Chicago, Illinois, United States
Over the course of his career, Harrison Ford has become one of the most popularly acclaimed actors of our time. His body of work includes 38 feature films, eleven of which have exceeded $100 million each at the box office. Through his starring roles in such cinematic blockbusters as the Star Wars and Indiana Jones trilogies, "The Fugitive", "Air Force One" and "Patriot Games", he has come to embody the quintessential American hero for moviegoers around the world.
An Oscar and Golden Globe Award nominee for his performance in the suspense thriller "Witness" (1985), Ford also earned Golden Globe nominations for his starring roles in "Sabrina" (1995), "The Fugitive" (1993) and "The Mosquito Coast "(1986). The National Association of Theatre Owners named him Star of the Century in 1994. People picked Ford as “The Sexiest Man Alive” in 1998 and, that same year, he won the People’s Choice Award as Favorite Motion Picture Actor. In 1999, he won the People’s Choice Award as Favorite All Time Movie Star and, again, in 2000 they named him Favorite Motion Picture Actor. Also in the year 2000, he received the prestigious Life Achievement Award from the American Film Institute. In 2002, the Golden Globes honored him with the Cecil B. DeMille Award for Lifetime Achievement.
Born in Chicago, Ford attended Ripon College in Wisconsin before moving to Los Angeles to pursue an acting career. He began as a contract player with Columbia Pictures, making his film debut in the crime drama "Dead Heat on a Merry-Go-Round" (1966). After a small role in "Getting Straight" (1970), he resolved not to let his career choices be dictated by financial concerns, so he turned to carpentry while he waited for the right role.
In 1973, after a three-year hiatus from the screen, George Lucas cast him in "American Graffiti". The next year, he landed a prominent supporting part in Francis Ford Coppola’s "The Conversation", which was followed by an important role in Stanley Kramer’s television production of 'Judgment: The Court Martial of Lt. William Calley'.
Ford returned to features in 1977 when Lucas cast him as the cocky rebel starship pilot Han Solo in "Star Wars", the film that shattered all box office records and made Ford a household name. He went on to star in "Hanover Street" (1978) and "The Frisco Kid" (1979), and had cameo roles in "Apocalypse Now" (1979) and "More American Graffiti" (1979), before being cast by Steven Spielberg as intrepid adventurer Indiana Jones in "Raiders of the Lost Ark" (1981). The movie became another of the highest-grossing films of all time.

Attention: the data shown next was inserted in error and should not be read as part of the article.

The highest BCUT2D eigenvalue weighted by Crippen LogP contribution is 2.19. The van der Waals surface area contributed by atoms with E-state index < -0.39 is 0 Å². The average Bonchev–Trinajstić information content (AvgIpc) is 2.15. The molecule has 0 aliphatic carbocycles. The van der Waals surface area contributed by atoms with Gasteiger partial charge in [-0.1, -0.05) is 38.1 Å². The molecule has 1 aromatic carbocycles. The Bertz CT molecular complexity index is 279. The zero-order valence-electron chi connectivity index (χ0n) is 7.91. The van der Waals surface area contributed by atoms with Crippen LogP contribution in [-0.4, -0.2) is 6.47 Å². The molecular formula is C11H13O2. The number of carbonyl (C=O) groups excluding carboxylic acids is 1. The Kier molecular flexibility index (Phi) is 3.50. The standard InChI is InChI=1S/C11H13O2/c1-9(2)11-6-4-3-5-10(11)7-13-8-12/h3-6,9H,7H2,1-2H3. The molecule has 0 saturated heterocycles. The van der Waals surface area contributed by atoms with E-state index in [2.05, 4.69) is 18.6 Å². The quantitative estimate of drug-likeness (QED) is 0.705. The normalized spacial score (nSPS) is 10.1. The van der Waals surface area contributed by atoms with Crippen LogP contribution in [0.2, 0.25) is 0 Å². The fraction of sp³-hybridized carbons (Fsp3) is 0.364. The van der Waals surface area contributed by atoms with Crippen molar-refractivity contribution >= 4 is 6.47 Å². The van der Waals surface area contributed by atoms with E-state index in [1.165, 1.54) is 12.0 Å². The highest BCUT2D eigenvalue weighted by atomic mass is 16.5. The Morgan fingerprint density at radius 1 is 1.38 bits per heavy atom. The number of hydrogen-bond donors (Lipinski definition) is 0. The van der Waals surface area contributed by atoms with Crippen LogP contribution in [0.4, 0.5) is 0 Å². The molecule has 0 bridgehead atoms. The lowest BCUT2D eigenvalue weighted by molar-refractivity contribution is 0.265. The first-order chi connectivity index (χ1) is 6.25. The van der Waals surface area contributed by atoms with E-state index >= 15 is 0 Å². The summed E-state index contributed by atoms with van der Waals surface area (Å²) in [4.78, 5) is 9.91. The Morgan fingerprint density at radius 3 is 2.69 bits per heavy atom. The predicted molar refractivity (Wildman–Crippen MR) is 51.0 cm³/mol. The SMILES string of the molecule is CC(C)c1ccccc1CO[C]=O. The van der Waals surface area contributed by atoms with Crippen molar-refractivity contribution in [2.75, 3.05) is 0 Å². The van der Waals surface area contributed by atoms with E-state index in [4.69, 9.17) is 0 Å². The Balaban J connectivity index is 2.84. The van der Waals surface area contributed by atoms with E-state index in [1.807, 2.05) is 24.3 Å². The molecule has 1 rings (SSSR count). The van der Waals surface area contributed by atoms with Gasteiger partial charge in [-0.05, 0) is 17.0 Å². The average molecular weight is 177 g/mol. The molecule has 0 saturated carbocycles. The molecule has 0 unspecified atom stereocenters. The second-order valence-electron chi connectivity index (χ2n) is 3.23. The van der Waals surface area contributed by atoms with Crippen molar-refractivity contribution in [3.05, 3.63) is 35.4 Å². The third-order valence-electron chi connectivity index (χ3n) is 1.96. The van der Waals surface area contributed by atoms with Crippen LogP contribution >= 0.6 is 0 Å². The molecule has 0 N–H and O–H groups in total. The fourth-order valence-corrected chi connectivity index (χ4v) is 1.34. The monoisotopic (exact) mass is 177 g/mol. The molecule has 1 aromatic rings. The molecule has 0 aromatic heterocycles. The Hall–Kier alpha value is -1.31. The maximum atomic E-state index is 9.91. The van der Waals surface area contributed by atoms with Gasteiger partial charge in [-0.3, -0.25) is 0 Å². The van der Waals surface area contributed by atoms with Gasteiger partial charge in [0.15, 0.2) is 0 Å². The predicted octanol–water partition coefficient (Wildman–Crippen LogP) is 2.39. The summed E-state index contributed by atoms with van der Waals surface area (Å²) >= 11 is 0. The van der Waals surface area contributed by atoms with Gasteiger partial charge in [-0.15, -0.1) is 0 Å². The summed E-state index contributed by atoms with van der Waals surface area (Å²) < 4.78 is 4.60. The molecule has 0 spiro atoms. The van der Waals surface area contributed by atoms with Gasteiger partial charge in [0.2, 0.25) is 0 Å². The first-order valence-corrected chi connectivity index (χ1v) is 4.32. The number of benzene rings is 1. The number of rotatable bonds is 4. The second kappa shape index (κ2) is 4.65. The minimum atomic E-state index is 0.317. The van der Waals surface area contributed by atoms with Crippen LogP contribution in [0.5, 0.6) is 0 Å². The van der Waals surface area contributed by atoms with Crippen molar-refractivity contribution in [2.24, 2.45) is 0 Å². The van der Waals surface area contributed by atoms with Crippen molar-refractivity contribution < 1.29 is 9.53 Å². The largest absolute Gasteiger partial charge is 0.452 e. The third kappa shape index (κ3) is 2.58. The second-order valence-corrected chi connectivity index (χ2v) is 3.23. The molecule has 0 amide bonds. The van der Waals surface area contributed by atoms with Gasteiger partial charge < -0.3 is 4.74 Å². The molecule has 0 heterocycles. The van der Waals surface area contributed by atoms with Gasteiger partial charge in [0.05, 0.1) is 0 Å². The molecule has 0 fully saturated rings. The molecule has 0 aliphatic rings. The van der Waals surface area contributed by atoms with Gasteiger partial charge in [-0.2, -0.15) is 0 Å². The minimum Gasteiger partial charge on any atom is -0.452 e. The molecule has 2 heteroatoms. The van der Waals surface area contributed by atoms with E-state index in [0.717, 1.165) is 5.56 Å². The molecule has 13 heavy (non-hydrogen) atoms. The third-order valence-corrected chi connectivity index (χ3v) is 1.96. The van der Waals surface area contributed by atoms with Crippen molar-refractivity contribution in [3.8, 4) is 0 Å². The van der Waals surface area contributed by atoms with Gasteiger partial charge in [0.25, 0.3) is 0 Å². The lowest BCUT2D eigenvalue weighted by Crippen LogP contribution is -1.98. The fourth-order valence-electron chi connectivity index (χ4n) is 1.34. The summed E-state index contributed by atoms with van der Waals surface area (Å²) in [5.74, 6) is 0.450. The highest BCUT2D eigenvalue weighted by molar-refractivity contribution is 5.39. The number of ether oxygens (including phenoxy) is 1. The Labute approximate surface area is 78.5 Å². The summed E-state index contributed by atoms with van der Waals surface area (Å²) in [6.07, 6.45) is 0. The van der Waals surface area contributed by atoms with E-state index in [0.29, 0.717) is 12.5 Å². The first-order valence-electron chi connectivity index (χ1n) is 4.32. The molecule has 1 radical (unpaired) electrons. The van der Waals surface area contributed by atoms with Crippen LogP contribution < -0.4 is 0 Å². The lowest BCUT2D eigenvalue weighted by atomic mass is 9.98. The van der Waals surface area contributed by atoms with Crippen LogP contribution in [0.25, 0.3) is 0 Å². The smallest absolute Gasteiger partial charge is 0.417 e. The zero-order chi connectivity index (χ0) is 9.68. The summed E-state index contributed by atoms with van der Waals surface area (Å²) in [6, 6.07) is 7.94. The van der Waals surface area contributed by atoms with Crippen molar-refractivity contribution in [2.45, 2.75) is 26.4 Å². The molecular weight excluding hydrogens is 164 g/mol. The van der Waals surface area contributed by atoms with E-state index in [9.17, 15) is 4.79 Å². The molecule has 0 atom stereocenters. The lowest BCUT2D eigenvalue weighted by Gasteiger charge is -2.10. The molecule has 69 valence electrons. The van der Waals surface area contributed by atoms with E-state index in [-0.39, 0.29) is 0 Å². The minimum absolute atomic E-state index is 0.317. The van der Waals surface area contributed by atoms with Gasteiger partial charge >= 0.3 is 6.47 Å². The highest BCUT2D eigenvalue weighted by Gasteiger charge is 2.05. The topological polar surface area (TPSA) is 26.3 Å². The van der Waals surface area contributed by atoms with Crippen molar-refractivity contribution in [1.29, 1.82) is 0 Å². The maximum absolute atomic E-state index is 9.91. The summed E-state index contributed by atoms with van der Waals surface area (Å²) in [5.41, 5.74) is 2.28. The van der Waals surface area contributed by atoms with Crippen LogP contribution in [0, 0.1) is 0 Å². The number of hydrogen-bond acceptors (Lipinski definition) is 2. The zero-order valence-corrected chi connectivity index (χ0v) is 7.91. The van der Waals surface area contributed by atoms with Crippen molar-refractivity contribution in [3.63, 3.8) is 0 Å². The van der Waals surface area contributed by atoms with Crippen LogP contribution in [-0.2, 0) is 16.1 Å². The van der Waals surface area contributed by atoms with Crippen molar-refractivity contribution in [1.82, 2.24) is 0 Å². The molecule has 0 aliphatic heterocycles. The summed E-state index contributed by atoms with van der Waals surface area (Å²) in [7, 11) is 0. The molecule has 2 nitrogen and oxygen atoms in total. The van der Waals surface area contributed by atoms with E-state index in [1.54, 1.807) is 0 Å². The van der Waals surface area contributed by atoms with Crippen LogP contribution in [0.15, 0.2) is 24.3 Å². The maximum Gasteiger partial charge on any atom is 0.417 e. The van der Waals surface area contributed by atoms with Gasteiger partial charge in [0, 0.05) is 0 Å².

Between the Star Wars sequels "The Empire Strikes Back" (1980) and "Return of the Jedi" (1983), and the Raiders sequels "Indiana Jones and the Temple of Doom" (1984) and "Indiana Jones and the Last Crusade" (1989), Ford starred in a number of other memorable films. In "Blade Runner" (1982), he delivered a gritty performance as a cop in the nihilistic future of L.A. He earned critical acclaim and an Oscar nomination for his role as a cop on the lam, hiding out in Amish country, in "Witness" (1985). Ford followed that with a daring portrayal of an eccentric idealistic inventor in "The Mosquito Coast" (1986). He went on to play a Hitchcockian protagonist in "Frantic" (1988) before showing his flair for romantic comedy in "Working Girl" (1988).
He played a lawyer accused of murder in "Presumed Innocent" (1990), an arrogant yuppie transformed by a mugger’s bullet in "Regarding Henry" (1991), the heroic ex-CIA agent Jack Ryan in "Patriot Games" (1992) and "Clear and Present Danger" (1994), a doctor wrongly convicted of murdering his wife in "The Fugitive" (1993), a deeply committed New York City cop in "The Devil’s Own" (1997) and President James Marshall in "Air Force One" (1997). He also starred in the remake of "Sabrina" (1995) in the role originated by Humphrey Bogart.
Ford’s most recent credits include the romantic action comedy "Six Days, Seven Nights" (1998), the romantic drama "Random Hearts" (1999) and the thriller "What Lies Beneath" (2000). In 2002, his film, "K-19", a drama directed by Kathryn Bigelow and also starring Liam Neeson, was released. June of 2003 saw the release of "Hollywood Homicide", which was directed by Ron Shelton and starred Ford along with Josh Hartnett. In february 2006, "Firewall", directed by Richard Loncraine was released and 2008 saw the release of the much anticipated "Indina Jones and the Kingdom of the Crystal Skull".
Strongly committed to environmental concerns, Ford is actively involved in a number of conservation groups. He serves on the Board of Directors of Conservation International. In Jackson, Wyoming he has donated 389 acres of his property for a conservation easement to the Jackson Hole Land Trust.
His most recent awards are: Heart of the City Award from City Harvest for fighting hunger, NRDC – Forces for Nature, the Lindbergh Foundation for balance between technology and the environment, the Distinguished Humanitarian Award from B’nai B’rith also for his environmental work, the World Stunt Awards, the Lifetime Achievement Award from the Laguna Playhouse, and on May 30, 2003 he received a star on the Hollywood Walk of Fame.
In 2006, Harrison Ford narrated "Discover Hetch Fetchy for Environmental Defense, which looks at restoring the Hetch Hetchy Valley in Yosemite National Park. In 2007, he narrated the documentary "Dalai Lama Renaissance".
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